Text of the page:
I was only three years old when "Harry Potter and the Sorcerer's Stone" was released in the United States. Although I was an early reader, I didn't have my first experience with "Harry Potter" until the summer after I turned five, when I went to the midnight release party for "Harry Potter and the Goblet of Fire." My mom and older brother already read the first three books and had been anticipating the fourth for months. Not wanting to be left alone at home, I tagged along to the party with them, even though I had no idea what any of this "Harry Potter" stuff was about. The moment I walked through the bookstore doors, I knew I had stepped into something magical. People were dressed as wizards. Cauldrons were scattered about through the store. Displays were set up to show off broomsticks and wands. I knew right then that this was the world that I wanted to be a part of.
At that point, I still wasn't quite old enough to read, especially not a chapter book like "Harry Potter." It wasn't until I was in first grade that I decided to read "Harry Potter and the Sorcerer's Stone" for myself. I wanted to read the book before the movie came out in November, so I picked it up off the bookshelf, found a bookmark, and started right away. I loved it. It was the most enchanting thing I had ever read. I couldn't put it down. That is until I did the book down...and I lost it. I don't know if I decided to hide the book for some reason and couldn't remember where I hid it or if I set it down in my mom's classroom and one of her students decided to take it for themselves. Whatever happened to it, the book seemed to have quite literally disappeared.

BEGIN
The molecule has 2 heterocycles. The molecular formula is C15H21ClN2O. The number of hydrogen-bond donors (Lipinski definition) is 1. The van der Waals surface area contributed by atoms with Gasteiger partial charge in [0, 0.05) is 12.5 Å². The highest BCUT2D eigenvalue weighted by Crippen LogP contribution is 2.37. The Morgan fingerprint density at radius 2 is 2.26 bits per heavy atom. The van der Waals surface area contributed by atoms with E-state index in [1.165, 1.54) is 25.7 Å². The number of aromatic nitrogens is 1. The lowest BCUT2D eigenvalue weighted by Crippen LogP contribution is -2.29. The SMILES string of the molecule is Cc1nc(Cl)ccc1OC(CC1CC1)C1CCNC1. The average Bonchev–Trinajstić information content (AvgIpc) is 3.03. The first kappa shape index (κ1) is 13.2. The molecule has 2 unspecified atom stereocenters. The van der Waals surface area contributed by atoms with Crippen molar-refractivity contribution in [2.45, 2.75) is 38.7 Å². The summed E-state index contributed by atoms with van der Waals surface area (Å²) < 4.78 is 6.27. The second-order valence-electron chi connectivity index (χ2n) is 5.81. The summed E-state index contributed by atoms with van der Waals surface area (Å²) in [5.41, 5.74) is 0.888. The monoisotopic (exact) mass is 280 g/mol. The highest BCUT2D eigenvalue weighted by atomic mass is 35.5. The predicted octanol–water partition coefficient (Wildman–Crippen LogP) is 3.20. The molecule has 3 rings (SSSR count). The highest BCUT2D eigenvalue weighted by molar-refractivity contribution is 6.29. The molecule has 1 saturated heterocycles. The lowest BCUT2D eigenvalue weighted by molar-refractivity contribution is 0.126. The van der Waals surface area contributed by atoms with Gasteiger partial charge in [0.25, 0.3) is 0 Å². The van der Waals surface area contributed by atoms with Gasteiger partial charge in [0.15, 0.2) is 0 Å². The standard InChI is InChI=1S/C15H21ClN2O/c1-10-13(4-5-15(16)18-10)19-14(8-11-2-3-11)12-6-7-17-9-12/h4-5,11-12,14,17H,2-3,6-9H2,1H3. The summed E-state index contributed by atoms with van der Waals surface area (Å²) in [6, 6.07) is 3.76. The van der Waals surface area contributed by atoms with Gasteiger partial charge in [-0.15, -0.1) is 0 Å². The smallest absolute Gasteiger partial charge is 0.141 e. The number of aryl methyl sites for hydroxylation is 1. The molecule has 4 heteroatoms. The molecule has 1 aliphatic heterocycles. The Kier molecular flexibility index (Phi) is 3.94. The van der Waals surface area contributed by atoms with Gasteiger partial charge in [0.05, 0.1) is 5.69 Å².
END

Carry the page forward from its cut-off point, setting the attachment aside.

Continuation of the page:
Losing the book didn't stop me from loving the wizarding world. I watched all of the movies, attended all of the book release parties, and even had a wand of my own. But as much as I enjoyed the movies, I didn't feel fully immersed in the "Harry Potter" experience. I knew there was something I was missing; I still hadn't read the books. I decided to fill that hole in my life when I was in sixth grade. The fifth movie and the seventh book were both coming out the next summer. This was going to be the year that I finally did it. I was finally going to read "Harry Potter."
Unlike the first time I read "Harry Potter," I actually followed through. I kept the book close by my side everywhere I went. I read at least one chapter every night before I went to bed. Every word, every sentence, every paragraph was like the gospel. With such attention to detail and compelling characters, I absolutely fell in love. I became a self-proclaimed member of the Hufflepuff house at Hogwarts and later took the Sorting Hat quiz on Pottermore to find out that I was right about my house placement. I bought wands, scarves, and various other Harry Potter clothing items. I finally did it; I finally became immersed in the world of "Harry Potter."
As I grew older, my love of "Harry Potter" never faded. I watched the movies when I was stuck in bed after my wisdom teeth surgery. I added "Go to the Wizarding World of Harry Potter" to my bucket list. I even made plans to go to the midnight release party for "Harry Potter and the Cursed Child." Those plans fell through, but I made the plans nonetheless. As I've prepared myself to read the newest addition to the "Harry Potter" series, I've begun to wonder if I'll still be just as mystified by "Harry Potter" in the future, when I'm a parent or grandparent. But I know deep down inside that when I'm reading "Harry Potter and the Sorcerer's Stone" to my grandchildren and they ask me if I still love "Harry Potter" after all this time, the only thing I'll say in return is, "Always."